worship similar to that practised by all the several nations of the
world, in their earliest as well as their most enlightened periods.
It was paid to the phallus by the Asiatics; to Priapus by the
Egyptians, Greeks, and Romans ; to Baal-Peor by the Canaanites
and idolatrous Jews. The figure is seen on the fascia which
runs round the circus of Nismes, and over the portal of the


cathedral of Toulouse and several churches of Bordeaux. M.
d'Ancarville has written two> large quarto volumes to prove
phallic worship to be the most ancient idea of the deity. This
latter writer, indeed, along with others who have dealt with the
subject, affirmed that the death and deification of Brama, called
the " Gracious One," or " Prince of Peace," " Siva," or " Maha-
deva," took place 3553 B.C. Forlong, in his Rivers of Life,
endeavours again and again to< show that phallic worship is far
more ancient than any other religion known ; and he says in one
place (Vol. 2, page 38): — "The earliest instance I know of
phallic worship or reverence, or at all events of phallic drawings,
is that mentioned in the Moniteur of January, 1865. There it
is related that in the province of Venetia, Italy, in a bone cave
beneath ten feet of stalagmite, and amidst post-tertiary remains,
beside a bone needle, was found a rude drawing of a phallus,
scratched on a plate of an argillaceous compound, surely a very
primeval idea of the Linga-in-Argha."

In harmony with the difficulty of fixing upon dates is the
further difficulty of tracing the origin of this kind of worship.
Dr. Ginsburg, in the article " Oath " in Kitto's Cyclopedia, finds
reverence for the phallus, if not worship, in primitive customs as
old as the time of Abraham. He says: — "'Another primitive
•custom which obtained in the patriarchal age was that the one
who took the oath ' put his hand under the thigh ' of the adjurer
(Gen. 24, 2, 47, 29). This practice evidently arose from the fact
that the genital member, which is meant by the euphemic expres-
sion, ' thigh,' was regarded as the most sacred part of the body,
being the symbol of union in the tenderest relation of matri-
monial life, and the seat whence all issue proceeds, and the
perpetuity so> much coveted by the ancients (comp. Gen. 46, 26 ;
Exod. 1, 5 ; Judges, 8, 30). Hence this creative organ became
the symbol of the Creator, and the object of worship among all


nations of antiquity ; and it is for this reason that God claimed
it as the sign of the covenant between Himself and His chosen
people in the rite of circumcision. Nothing, therefore, could
render the oath more solemn in those days than touching the
symbol of creation, the sign of the covenant, and the source of
that issue who may, at any future period, avenge the breaking of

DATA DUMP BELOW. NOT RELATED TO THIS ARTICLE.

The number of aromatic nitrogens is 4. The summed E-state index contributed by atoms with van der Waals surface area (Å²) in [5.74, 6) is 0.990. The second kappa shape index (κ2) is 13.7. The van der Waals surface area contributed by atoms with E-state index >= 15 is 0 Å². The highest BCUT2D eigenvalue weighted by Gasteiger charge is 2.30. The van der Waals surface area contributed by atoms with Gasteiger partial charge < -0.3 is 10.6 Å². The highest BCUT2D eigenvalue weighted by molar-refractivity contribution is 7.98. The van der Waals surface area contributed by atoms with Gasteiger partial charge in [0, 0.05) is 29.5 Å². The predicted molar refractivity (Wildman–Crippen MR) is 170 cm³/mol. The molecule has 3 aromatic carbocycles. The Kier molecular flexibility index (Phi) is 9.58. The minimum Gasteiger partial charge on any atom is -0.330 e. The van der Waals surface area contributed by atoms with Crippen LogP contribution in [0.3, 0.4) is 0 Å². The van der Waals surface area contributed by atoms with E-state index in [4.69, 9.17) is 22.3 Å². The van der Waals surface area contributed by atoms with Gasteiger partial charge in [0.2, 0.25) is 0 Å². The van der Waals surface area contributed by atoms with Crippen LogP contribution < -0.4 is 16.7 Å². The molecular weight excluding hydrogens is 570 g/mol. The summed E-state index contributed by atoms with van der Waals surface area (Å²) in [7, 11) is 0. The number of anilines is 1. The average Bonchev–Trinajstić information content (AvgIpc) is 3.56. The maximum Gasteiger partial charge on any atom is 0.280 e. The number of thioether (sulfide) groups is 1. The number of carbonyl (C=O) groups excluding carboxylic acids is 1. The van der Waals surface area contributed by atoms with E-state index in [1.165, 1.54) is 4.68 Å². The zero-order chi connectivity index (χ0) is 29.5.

a compact made with their progenitor."

One account of the origin of the phallica, or feasts and sacri-
fices celebrated at Athens in honour of Bacchus (gathered chiefly
from Aristophanes) is to the effect that one Pegasus, a native of
Cleutheris, in Bceotia, having brought to Athens some statues of
Bacchus, was treated by the Athenians with the utmost contempt
and ridicule. The deity, indignant at the insult, in revenge sent
among them an epidemic disease, which attacked them in their
private organs. On consulting the oracle upon the best method
of preventing the further extension of so grievous a malady, they
were recommended publicly to receive Bacchus into their city irt
all the pomp of his worship. The oracle was obeyed, and amidst
other splendid trophies, to appease the incensed divinity, were
displayed thyrsi, with the figures of the parts affected bound to
the end of them. M. Boehart, and Bishop Patrick in his com-
mentary on I. Samuel, 5 and 6, curtly pronounce this story to> be
a forgery from a passage in the latter book, Avhere the Philistines,,
having taken and violated the Ark of the God of Israel, are
smitten with emerods, a distemper concerning the exact nature
of which the commentators are not fully agreed, but which has
been supposed to- be of the same nature with that before
mentioned. On inquiry of the priests with what trespass-offering;
the God of Israel might be appeased, they were directed, among
other things, to prepare five golden emerods, according to the
number of the principal cities of Philistia, and dedicate them to
the God of Israel ; which mandate when they had obeyed, the-


distemper ceased to make further ravages among them. There
is great similarity in these two accounts, it is true, but that by-
no means implies that there has been a forgery, as it is well
known that the ancient heathen consecrated to their gods such
memorials of their deliverance as best represented the evils from
which they were liberated, and it is a custom to this day for the
pilgrim, when he goes to a pagoda for the cure of any disease, to